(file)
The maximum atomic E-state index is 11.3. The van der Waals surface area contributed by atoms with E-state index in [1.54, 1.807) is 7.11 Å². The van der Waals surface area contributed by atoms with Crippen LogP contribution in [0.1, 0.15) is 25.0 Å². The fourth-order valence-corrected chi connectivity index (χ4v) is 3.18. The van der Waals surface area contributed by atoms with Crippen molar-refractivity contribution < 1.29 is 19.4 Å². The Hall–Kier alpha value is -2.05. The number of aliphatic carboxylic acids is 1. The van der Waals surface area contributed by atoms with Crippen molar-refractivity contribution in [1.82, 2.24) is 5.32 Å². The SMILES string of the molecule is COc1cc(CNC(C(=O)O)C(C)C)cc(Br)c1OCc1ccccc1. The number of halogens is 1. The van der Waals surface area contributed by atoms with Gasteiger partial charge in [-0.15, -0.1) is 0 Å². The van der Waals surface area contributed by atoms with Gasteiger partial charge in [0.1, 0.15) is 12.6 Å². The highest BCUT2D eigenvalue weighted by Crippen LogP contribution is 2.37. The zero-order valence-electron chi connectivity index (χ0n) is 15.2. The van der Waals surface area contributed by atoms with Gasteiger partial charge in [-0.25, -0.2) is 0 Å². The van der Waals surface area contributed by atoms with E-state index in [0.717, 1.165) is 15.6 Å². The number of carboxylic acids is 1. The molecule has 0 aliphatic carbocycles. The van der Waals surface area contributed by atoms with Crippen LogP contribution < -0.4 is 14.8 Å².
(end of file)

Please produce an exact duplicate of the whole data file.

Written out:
The maximum atomic E-state index is 11.3. The van der Waals surface area contributed by atoms with E-state index in [1.54, 1.807) is 7.11 Å². The van der Waals surface area contributed by atoms with Crippen LogP contribution in [0.1, 0.15) is 25.0 Å². The fourth-order valence-corrected chi connectivity index (χ4v) is 3.18. The van der Waals surface area contributed by atoms with Crippen molar-refractivity contribution < 1.29 is 19.4 Å². The Hall–Kier alpha value is -2.05. The number of aliphatic carboxylic acids is 1. The van der Waals surface area contributed by atoms with Crippen molar-refractivity contribution in [1.82, 2.24) is 5.32 Å². The SMILES string of the molecule is COc1cc(CNC(C(=O)O)C(C)C)cc(Br)c1OCc1ccccc1. The number of halogens is 1. The van der Waals surface area contributed by atoms with Gasteiger partial charge in [-0.15, -0.1) is 0 Å². The van der Waals surface area contributed by atoms with Gasteiger partial charge in [0.1, 0.15) is 12.6 Å². The highest BCUT2D eigenvalue weighted by Crippen LogP contribution is 2.37. The zero-order valence-electron chi connectivity index (χ0n) is 15.2. The van der Waals surface area contributed by atoms with Gasteiger partial charge in [-0.25, -0.2) is 0 Å². The van der Waals surface area contributed by atoms with E-state index in [0.717, 1.165) is 15.6 Å². The number of carboxylic acids is 1. The molecule has 0 aliphatic carbocycles. The van der Waals surface area contributed by atoms with Crippen LogP contribution < -0.4 is 14.8 Å².